Looming Turnover in Financial Services Jobs Will Spell Trouble for Employers

The month of January saw a flurry of informative surveys about the state of the employee union.

Ignites reported new research from The Conference Board about overall job satisfaction. The study suggested that 54.7% of respondents are “dissatisfied” at work.

Gallup Management Journal, on the other hand, suggested that even at the height of the recession employees were, and still are, engaged.

A Kathy Freeman Company survey of leaders in financial services revealed that more than 75% of these leaders were considering a job change in 2010.

Could it be that employees are, all at once, engaged, dissatisfied and looking to make a change?

In order to know more about this potential onslaught of “musical job chairs,” I called Michael Brown at Management Recruiters in Cedar Rapids, Iowa.

shorespeak: Do you find potential candidates more or less receptive to your calls today versus pre-Great Meltdown?

Mike: Almost everyone is open to conversation and there are very few folks that don’t want to listen. Pre-Meltdown it had to be a cream of the crop job with top-flight pay to engage a candidate. Today it can be simply a very good job with pay that is in-line.

shorespeak: Why the overwhelming receptivity?

Mike: There is a high level of dissatisfaction among employees with how they were treated during the last two years.

Employees feel as though they have been treated as a commodity.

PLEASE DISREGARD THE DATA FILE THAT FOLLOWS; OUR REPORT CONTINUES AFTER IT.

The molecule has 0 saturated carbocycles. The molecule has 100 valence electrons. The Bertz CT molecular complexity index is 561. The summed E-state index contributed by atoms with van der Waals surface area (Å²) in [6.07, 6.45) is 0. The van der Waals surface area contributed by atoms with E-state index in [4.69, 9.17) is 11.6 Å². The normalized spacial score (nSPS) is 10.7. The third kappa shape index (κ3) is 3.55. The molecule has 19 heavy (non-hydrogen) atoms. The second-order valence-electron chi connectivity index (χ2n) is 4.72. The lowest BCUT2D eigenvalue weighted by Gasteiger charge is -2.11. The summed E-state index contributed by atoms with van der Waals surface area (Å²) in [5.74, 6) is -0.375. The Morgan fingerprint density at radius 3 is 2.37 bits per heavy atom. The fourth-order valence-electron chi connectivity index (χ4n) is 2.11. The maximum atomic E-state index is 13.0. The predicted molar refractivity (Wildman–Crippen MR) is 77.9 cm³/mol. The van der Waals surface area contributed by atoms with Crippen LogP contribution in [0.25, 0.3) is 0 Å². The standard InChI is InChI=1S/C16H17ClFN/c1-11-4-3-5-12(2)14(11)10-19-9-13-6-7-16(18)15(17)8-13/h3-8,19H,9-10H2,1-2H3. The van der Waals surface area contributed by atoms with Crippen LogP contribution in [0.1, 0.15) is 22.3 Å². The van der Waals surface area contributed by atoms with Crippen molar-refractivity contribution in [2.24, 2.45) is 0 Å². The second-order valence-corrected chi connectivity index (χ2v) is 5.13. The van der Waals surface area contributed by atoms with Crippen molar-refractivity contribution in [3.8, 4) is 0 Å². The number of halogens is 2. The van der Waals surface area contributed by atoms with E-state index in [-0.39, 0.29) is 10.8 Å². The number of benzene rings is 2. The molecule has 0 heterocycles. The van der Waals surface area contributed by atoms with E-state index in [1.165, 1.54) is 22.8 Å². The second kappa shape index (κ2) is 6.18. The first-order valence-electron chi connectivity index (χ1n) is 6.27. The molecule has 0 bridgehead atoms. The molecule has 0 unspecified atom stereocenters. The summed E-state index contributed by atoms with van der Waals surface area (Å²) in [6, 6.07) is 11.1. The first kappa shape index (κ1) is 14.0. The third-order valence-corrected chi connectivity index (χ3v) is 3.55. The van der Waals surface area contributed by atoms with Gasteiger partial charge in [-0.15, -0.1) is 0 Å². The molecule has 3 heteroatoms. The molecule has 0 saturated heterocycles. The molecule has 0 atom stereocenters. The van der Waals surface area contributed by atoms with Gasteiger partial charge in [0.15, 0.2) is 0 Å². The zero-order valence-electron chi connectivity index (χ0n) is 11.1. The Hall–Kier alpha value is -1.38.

That, and there is still a sizeable feeling of instability that employees have about their present firm.

Lastly, there is pent-up demand. Employees held on to the positions that they otherwise would have left during the recession. Now that the sky is starting to clear they are looking for the first chance to leave.

shorespeak: The employee dissatisfaction with how they were treated sounds analogous to the attitude of the consumers toward their financial advisors.

Mike: Exactly. How many FC’s lost clients because they were not aggressively and frequently communicating with their book?

Left to their own devices, the client formed their own reality.

shorespeak: So management at some firms are guilty of spending time with their outside constituents (brokers, clients, key account contacts) and not enough time with their own employees?

Mike: True. And now the employees have formed their own reality that says, “I’m going to look out for me.”
Maybe in the midst of the turmoil to keep our clients loyal to our brands we have overlooked our most important resource – our people.

Seven points to check against your firm’s current dealing with employees are:

• Make your performance expectations for managers and individual contributors crystal clear.

• Give concise and frequent feedback regarding job performance

• Offer deserved praise in liberal doses.

• Offer professional development, even if the budget is tighter than in years past.

• Allow employees to have a clear line of sight from their responsibilities to the greater purpose of the division, or the firm.

• Make employees aware of their advancement opportunities within the firm.

• Ask for oral and written employee feedback – and then respond.

Ignites, Gallop and Kathy Freeman Company all agree that it’s not too late.

Don’t let the hard work of digging out from the recession wreckage get undermined by 2010 employee turnover.

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